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Baruch - Who /What is being blessed? 

02/14/2023 02:37:21 PM


     One of the common misunderstandings I have encountered is the confusion about who or what is being "blessed" when we utter a b'rachah. When we recite  the  blessing before lighting candles, are we blessing the candles? When we recite the kiddush  are we blessing the wine? The simple answer is no. The word "barukh" is followed by "atah Ado---ai". The word "baruch" is modifying God. So, what does it mean when we utter the words "Blessed are You, God"? Are WE blessing God? The simple answer, again is no. We are simply stating a fact. And the fact is that God is blessed, or as others have said, God is the source of blessing. The statement continues to articulate that God, who is the source of blessing, continually provides us with the fruit that grows on trees, or the fruit of the vine, etc...   t When we recite a b'rachah, we are making a statement of fact.

     When we recite a simple b'rachah, for instance the simple blessing we recite before drinking wine, we are taking a moment before enjoying the wine to acknowledge God as the source of the grapes from which we  about to enjoy was produced. We recite the b'rachah to bring awareness to our actions or to remember the source of that which we are about to enjoy or benefit from.     Rabbi Marcia Prager wrote in her book "The Path of Blessing", that Jewish tradition asks that we not say a brakha until we have quieted the mind and focused our attention on the blessing's purpose. Rashi (11th century commentator) says "A brakha should be said slowly and deliberately. Don't rush through as though you are carrying a heavy burden and cannot wait to be free of it!". Reciting a b'rachah over the foods we eat is a wonderful lesson in mindfulness. We think of the practice of mindfulness as being a modern notion, however we Jews have been practicing mindfulness for centuries, one b'rachah at a time.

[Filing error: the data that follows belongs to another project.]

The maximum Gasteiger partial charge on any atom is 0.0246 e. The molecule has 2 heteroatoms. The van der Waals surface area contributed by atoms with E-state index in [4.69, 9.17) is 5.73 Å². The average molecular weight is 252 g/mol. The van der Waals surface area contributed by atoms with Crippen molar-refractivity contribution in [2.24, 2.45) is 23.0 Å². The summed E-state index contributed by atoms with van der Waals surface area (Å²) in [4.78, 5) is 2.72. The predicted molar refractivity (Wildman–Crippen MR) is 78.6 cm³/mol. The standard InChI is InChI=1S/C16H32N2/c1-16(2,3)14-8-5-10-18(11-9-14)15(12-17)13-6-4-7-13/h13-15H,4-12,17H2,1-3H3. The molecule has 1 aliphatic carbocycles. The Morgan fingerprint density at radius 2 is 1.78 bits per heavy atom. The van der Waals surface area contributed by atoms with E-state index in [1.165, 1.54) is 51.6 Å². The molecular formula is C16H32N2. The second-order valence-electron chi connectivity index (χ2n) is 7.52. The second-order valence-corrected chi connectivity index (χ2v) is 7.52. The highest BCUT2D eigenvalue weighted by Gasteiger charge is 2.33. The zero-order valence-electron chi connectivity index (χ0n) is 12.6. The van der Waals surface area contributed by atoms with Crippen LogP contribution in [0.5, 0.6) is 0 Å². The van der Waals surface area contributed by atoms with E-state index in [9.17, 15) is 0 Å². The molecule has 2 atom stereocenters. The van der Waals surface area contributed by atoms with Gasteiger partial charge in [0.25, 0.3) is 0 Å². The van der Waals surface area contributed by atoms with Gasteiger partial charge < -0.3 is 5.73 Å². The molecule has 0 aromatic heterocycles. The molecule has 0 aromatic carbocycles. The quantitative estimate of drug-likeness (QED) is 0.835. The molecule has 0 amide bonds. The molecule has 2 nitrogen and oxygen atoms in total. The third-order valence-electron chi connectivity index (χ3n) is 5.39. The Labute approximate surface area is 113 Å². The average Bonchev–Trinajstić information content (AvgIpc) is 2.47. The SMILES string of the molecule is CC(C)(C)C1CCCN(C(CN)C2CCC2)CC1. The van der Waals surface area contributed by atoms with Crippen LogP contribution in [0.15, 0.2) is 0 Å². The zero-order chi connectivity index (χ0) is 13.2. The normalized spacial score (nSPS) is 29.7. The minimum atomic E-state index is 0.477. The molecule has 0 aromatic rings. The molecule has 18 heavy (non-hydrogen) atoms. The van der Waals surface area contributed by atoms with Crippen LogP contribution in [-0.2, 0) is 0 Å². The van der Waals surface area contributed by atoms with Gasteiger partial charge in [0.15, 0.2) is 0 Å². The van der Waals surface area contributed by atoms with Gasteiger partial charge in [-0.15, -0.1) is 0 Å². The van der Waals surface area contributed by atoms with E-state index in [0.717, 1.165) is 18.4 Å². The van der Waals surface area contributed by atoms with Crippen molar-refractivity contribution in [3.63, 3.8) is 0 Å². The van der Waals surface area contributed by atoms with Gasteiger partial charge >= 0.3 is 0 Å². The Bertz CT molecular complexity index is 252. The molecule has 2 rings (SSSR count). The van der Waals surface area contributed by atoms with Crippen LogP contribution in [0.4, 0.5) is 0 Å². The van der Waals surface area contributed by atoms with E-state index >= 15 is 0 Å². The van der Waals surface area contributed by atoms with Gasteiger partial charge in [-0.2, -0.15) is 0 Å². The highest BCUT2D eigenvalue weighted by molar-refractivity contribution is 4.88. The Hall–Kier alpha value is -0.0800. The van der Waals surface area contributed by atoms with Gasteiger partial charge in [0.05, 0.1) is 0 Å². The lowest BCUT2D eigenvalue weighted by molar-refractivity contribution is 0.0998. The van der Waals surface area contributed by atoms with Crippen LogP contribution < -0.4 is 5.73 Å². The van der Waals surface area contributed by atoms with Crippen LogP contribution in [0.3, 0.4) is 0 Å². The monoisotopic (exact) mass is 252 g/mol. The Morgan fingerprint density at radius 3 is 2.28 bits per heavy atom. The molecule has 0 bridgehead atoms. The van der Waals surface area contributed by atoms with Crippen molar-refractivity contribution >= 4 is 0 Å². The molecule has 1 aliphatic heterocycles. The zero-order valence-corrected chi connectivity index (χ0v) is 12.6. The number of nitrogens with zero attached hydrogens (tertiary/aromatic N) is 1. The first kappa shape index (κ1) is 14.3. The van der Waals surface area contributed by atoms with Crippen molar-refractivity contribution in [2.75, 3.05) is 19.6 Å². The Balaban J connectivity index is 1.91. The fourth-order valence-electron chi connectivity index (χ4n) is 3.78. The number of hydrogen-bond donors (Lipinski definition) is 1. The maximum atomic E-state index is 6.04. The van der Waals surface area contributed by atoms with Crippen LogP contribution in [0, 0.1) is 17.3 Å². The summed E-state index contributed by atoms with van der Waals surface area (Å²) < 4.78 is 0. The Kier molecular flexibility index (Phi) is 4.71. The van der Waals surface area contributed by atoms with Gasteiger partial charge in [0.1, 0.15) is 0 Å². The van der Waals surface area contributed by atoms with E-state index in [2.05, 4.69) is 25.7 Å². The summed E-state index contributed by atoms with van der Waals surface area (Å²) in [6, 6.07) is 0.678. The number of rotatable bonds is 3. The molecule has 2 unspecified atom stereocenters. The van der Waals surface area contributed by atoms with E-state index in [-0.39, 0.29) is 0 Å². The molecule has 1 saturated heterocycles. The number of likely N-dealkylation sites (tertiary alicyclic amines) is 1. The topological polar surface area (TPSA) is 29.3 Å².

Thu, June 20 2024 14 Sivan 5784